Financial climate failing to deter many executives from business travel
Monday, January 7, 2013
While the fiscal cliff was narrowly averted by last-minute agreements in the Senate, the threat of mandatory government spending cuts has many executives worried about what to expect on February 28. Experts in the global business travel sector predicted that many companies would reduce the amount of business trips taken by executives in 2013, but according to The Salt Lake Tribune, such projections may have been premature.
Advancing the status quo
The news source reports that, according to the Travel Leaders Group, many of its members claim they will invest as much, if not more, in business travel this year than in 2012. The organization's Travel Trends Survey revealed that 80 percent of its clients intend to travel as much as they did last year, and many expect to increase the amount of trips taken by executives. Less than 10 percent of survey respondents indicated they would reduce the amount of business travel in 2013.
However, while many companies polled said they would maintain the status quo in terms of business travel, cost savings were still a priority for a substantial number of organizations. Approximately 42 percent of the 335 affiliated travel partners surveyed said reducing costs of business travel was important moving into 2013.
"Finding ways to trim costs and save on business travel are still paramount," said Barry Liben, chief executive officer of the Travel Leaders Group, as quoted by the news source.
Many of the trends identified by the report could indicate that the market for serviced apartments and corporate housing could expand, as travelers seek more cost-effective accommodations.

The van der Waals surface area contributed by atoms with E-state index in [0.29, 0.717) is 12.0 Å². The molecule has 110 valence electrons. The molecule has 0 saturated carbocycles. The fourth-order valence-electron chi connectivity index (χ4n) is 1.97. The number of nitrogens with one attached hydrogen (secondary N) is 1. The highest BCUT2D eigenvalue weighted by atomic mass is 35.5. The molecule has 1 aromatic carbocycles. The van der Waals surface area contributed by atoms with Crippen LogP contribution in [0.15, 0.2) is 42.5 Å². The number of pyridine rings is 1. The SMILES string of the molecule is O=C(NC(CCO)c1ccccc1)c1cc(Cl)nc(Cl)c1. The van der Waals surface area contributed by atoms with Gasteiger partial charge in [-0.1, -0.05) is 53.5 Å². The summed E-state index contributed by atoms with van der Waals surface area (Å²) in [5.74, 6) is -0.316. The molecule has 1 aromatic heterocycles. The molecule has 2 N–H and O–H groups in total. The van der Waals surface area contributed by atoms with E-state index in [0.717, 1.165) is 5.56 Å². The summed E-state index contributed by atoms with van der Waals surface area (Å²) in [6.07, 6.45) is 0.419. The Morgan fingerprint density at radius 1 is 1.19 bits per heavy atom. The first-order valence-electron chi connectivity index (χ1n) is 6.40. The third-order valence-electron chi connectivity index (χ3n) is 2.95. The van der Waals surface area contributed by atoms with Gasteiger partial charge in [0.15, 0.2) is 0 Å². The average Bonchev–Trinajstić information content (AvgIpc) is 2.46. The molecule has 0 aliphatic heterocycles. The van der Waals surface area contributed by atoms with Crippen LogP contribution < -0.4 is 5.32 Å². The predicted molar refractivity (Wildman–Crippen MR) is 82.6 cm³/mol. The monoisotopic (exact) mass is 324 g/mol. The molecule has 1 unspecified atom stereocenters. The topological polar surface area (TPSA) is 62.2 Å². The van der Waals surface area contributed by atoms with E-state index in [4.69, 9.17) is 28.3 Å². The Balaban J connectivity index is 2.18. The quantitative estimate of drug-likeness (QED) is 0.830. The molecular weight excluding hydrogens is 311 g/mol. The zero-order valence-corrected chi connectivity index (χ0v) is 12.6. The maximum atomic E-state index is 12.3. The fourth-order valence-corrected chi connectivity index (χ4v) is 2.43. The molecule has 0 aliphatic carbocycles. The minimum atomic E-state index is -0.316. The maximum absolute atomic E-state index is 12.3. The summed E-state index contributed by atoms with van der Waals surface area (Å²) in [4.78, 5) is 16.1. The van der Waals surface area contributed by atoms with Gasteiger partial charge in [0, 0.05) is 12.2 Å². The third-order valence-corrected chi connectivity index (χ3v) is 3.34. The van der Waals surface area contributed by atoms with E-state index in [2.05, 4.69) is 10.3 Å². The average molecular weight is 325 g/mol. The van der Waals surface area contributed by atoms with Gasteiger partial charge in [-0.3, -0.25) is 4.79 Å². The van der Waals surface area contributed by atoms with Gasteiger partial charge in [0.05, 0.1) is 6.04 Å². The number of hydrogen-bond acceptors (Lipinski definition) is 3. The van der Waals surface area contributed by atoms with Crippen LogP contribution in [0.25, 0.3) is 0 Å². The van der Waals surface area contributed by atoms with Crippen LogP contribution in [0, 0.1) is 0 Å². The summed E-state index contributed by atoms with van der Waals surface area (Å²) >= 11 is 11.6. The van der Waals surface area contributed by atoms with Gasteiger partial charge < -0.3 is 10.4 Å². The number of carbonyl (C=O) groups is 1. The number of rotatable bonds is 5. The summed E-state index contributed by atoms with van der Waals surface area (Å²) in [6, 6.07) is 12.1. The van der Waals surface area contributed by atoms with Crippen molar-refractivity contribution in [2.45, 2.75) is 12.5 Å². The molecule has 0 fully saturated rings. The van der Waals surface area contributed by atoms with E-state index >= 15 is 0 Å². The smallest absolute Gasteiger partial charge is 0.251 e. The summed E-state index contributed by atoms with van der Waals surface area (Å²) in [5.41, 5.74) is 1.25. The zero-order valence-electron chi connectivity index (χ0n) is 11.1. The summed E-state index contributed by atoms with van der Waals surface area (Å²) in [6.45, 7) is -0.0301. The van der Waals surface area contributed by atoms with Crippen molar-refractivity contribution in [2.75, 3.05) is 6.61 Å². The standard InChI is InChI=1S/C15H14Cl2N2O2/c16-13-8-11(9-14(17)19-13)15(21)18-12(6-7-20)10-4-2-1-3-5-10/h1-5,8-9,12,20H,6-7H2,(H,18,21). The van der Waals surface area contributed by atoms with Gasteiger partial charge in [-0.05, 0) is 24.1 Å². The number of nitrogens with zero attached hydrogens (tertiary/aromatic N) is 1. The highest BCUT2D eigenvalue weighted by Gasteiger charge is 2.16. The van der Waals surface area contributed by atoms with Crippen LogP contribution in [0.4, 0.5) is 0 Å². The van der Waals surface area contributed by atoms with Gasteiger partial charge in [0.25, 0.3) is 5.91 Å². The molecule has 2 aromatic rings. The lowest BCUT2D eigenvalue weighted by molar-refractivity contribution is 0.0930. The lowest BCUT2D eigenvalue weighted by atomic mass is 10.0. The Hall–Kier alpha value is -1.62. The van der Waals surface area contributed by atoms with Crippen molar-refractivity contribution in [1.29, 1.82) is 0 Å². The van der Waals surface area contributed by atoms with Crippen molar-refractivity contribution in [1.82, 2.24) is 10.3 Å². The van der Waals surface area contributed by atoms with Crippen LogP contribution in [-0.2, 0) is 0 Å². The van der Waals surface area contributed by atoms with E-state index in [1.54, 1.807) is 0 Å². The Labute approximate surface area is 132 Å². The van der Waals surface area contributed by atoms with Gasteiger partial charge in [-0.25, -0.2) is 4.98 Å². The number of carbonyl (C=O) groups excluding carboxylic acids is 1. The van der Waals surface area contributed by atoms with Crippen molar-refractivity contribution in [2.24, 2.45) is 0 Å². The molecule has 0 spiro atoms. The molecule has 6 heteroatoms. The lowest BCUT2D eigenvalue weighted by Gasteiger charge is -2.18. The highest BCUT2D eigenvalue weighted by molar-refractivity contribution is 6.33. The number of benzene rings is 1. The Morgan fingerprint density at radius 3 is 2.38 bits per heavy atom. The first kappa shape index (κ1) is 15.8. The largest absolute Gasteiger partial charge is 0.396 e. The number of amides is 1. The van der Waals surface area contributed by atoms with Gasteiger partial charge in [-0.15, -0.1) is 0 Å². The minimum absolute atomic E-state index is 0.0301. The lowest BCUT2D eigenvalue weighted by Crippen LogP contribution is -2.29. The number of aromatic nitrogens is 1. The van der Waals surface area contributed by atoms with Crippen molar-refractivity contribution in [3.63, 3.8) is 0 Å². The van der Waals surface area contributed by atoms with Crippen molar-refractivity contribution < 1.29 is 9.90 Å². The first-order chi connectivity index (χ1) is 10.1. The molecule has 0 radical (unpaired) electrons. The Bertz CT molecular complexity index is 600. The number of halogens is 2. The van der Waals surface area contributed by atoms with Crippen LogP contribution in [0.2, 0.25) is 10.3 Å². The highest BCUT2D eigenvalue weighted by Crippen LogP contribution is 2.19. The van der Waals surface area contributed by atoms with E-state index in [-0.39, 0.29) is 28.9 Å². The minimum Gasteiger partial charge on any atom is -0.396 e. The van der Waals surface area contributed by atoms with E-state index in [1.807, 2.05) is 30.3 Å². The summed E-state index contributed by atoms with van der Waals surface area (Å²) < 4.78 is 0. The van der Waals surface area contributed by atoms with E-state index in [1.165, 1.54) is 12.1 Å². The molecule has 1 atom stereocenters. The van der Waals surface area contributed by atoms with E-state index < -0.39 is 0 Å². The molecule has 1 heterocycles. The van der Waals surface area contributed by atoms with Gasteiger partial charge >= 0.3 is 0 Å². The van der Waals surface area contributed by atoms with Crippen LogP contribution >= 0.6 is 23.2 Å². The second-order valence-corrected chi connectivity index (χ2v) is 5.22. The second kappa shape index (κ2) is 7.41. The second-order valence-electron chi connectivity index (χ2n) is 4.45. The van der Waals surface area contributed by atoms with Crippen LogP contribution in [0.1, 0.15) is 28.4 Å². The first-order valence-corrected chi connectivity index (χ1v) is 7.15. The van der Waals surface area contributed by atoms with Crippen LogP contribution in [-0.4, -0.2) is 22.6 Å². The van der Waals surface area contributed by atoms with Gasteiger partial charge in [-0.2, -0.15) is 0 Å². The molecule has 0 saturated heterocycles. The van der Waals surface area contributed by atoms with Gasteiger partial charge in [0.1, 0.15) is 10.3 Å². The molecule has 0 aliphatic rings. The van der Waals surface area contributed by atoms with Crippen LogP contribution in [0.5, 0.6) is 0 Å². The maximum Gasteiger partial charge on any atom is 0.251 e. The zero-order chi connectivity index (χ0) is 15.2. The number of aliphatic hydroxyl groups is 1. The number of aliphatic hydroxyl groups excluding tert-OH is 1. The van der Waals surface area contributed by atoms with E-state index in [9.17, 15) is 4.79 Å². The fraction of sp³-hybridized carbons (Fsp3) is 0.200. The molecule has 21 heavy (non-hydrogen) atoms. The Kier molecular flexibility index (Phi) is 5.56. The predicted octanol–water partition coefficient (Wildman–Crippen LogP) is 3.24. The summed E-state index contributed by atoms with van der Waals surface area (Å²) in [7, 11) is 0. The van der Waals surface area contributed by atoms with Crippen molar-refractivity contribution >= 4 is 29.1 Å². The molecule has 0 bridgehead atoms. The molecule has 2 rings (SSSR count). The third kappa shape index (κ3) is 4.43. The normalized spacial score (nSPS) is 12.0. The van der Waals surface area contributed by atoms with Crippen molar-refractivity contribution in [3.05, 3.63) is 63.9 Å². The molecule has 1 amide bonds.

The report also revealed that Mondays were the most expensive day in terms of prices for corporate suites in chain hotel properties. Many executives expressed concerns over surcharges related to staying in typical executive rooms, including parking fees, wireless internet access charges and resort fees.
Cost savings are likely to remain an important consideration for executives and corporate travel management professionals. While some companies will inevitably reduce the amount of business travel trips taken by executives, many experts in the sector remain optimistic that corporate travel will experience growth in 2013.
According to Frequent Business Traveler, approximately 50 percent of the 1,349 executives polled by the news source indicated they planned to travel more than they did two years ago. Around one-third of survey participants said they expected to take more trips in 2013 than they did last year.
The report revealed that many executives remain loyal to their preferred accommodations service, often choosing to stay in corporate suites of chain hotels. While this is clearly good news for hoteliers, this same brand loyalty could be a selling point of corporate furnished apartments. This type of accommodation provides travelers with the same standard of service as chain hotel properties, but are typically much more cost-effective.
Additionally, although many executives choose to stay in the same hotels on a regular basis, a significant number of respondents indicated that their overall experience varied either somewhat or greatly when staying in properties managed by the same company. This, in turn, could prove to be another aspect of corporate lodgings that appeal to frequent business travelers.
"Business travel is clearly on the upswing for 2013 and business travelers are more demanding than ever," said Jesse Sokolow, a contributor to Frequent Business Traveler. "When choosing an airline or hotel, business travelers look for a conducive work environment, Internet connectivity, and a consistent level of service. The providers that are able to meet these demands and anticipate new ones are the ones that will get their business in 2013 and the years ahead."